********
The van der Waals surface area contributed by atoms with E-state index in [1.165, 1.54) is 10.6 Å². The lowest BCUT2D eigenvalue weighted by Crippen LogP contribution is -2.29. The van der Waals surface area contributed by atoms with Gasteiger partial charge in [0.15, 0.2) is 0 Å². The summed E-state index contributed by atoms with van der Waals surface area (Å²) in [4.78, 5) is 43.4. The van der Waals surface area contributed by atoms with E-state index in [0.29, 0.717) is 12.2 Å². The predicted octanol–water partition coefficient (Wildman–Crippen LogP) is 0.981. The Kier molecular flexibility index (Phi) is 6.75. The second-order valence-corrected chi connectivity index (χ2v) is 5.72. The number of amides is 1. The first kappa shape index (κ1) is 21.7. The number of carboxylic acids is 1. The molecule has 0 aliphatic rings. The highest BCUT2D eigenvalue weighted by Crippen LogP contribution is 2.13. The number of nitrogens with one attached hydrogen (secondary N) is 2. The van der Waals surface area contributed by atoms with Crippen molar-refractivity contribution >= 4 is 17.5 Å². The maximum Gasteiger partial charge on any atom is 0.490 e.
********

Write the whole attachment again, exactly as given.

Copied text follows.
The van der Waals surface area contributed by atoms with E-state index in [1.165, 1.54) is 10.6 Å². The lowest BCUT2D eigenvalue weighted by Crippen LogP contribution is -2.29. The van der Waals surface area contributed by atoms with Gasteiger partial charge in [0.15, 0.2) is 0 Å². The summed E-state index contributed by atoms with van der Waals surface area (Å²) in [4.78, 5) is 43.4. The van der Waals surface area contributed by atoms with E-state index in [0.29, 0.717) is 12.2 Å². The predicted octanol–water partition coefficient (Wildman–Crippen LogP) is 0.981. The Kier molecular flexibility index (Phi) is 6.75. The second-order valence-corrected chi connectivity index (χ2v) is 5.72. The number of amides is 1. The first kappa shape index (κ1) is 21.7. The number of carboxylic acids is 1. The molecule has 0 aliphatic rings. The highest BCUT2D eigenvalue weighted by Crippen LogP contribution is 2.13. The number of nitrogens with one attached hydrogen (secondary N) is 2. The van der Waals surface area contributed by atoms with Crippen molar-refractivity contribution >= 4 is 17.5 Å². The maximum Gasteiger partial charge on any atom is 0.490 e.